Danger in Railroads: Safety Rules Around Tracks Include These 3 Surprising Hazards
Working on the railroad is dangerous. According to the Federal Railroad Administration’s Office of Safety Analysis, there were more than 3,800 injuries to employees on duty in 2019. These injuries resulted in workers being absent from work anywhere from zero to more than 300 days.
Collisions, derailments and machinery malfunctions are the obvious threat to rail workers, but many of the 3,856 injuries are caused by things a worker may not be expecting, such as being struck by an object, loud noises and heat stress. Railroad safety gear can help protect your teams from these 3 lesser-known hazards.
Obstructed Line of Sight
Struck by object injuries involve a worker being hit by any piece of equipment or object that is falling, swinging or rolling. These injuries--as well as slips, trips and falls--are two of the Occupational Safety and Health Administration’s “fatal four” hazards. Both often occur because the worker’s line of sight was obstructed.
Having the proper personal protective equipment (PPE) is vital to protecting your body if you are struck by an object or if you fall. However, not falling or being struck at all is the ultimate goal.
To avoid both of these injuries, it’s important that your peripheral vision is not obstructed. There are jackets and hoods that don’t give you a clear view of everything around you, so when choosing your head protection and clothing, look for types that protect yet don’t block your line of sight.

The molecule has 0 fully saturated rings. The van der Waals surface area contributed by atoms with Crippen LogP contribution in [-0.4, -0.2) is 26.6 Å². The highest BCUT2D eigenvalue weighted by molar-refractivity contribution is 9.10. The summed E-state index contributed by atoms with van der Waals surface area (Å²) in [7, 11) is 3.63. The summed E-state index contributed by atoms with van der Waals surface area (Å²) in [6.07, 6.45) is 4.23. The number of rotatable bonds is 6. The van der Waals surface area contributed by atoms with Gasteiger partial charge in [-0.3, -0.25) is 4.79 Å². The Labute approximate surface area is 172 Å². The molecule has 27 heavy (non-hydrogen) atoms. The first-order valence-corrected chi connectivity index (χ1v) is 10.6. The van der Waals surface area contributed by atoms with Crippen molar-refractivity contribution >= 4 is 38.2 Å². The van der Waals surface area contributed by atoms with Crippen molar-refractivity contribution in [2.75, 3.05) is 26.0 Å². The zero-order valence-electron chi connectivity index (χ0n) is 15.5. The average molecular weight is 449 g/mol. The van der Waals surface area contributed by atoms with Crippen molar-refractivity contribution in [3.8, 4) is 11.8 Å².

ORR Safety offers the XP High Visibility Class 3 Bomber Jacket. This popular jacket was designed specifically to give workers extra visibility on the job site by offering a peripheral vision hood with crescent-cut sides.
Exposure to Loud Noises
The human ear is complex and delicate, and failure to properly protect them can lead to irreversible hearing loss. The inability to hear well can be an obstacle to communication and social interaction and contribute to a decreased quality of life.
According to National Institute for Occupational Safety and Health (NOISH), the established recommended exposure limit for occupational noises is 85 decibels, A-weighted as an eight-hour time weighted average. They consider exposures at or above this level hazardous.
Railroad employees who work on or near the tracks are exposed to prolonged noise at these levels. Jobs that involve working with or near track maintenance equipment or railroad construction equipment are just a few examples of jobs with prolonged noise exposures.
Hearing protection should always be worn by these workers, it’s just a matter of finding the right type for your job. Some of the most effective for the railroad are ORR’s Triple Flange Corded Earplugs – NRR 27 and Honeywell’s Howard Leight Viking™ V3 Earmuff.
High temperatures and heavy workloads put workers at risk for developing heat stress during long hot summer months. Outdoor activities performed by track gangs, tie gangs and bridge crews, often require employees to work in direct sunlight underneath layers of bulky protective clothing and equipment. Without a proper way to get rid of excess heat, the body stores it, resulting in heat rash, heat exhaustion or even heat stroke.
According to the U.S. Bureau of Labor and Statistics, in 2018, nearly 4% of all injuries within the rail transportation industry were caused by exposure to harmful substances or environments.
Click Here to Learn More About Staying Cool On the Job
ORR Safety offers different solutions to fight against the heat, such as the Ergodyne SHAX® 6000 heavy-duty commercial pop-up tent, Bullard cooling vest Sqwincher® hydration products, ORR Arctic Radwear® cooling headband and more.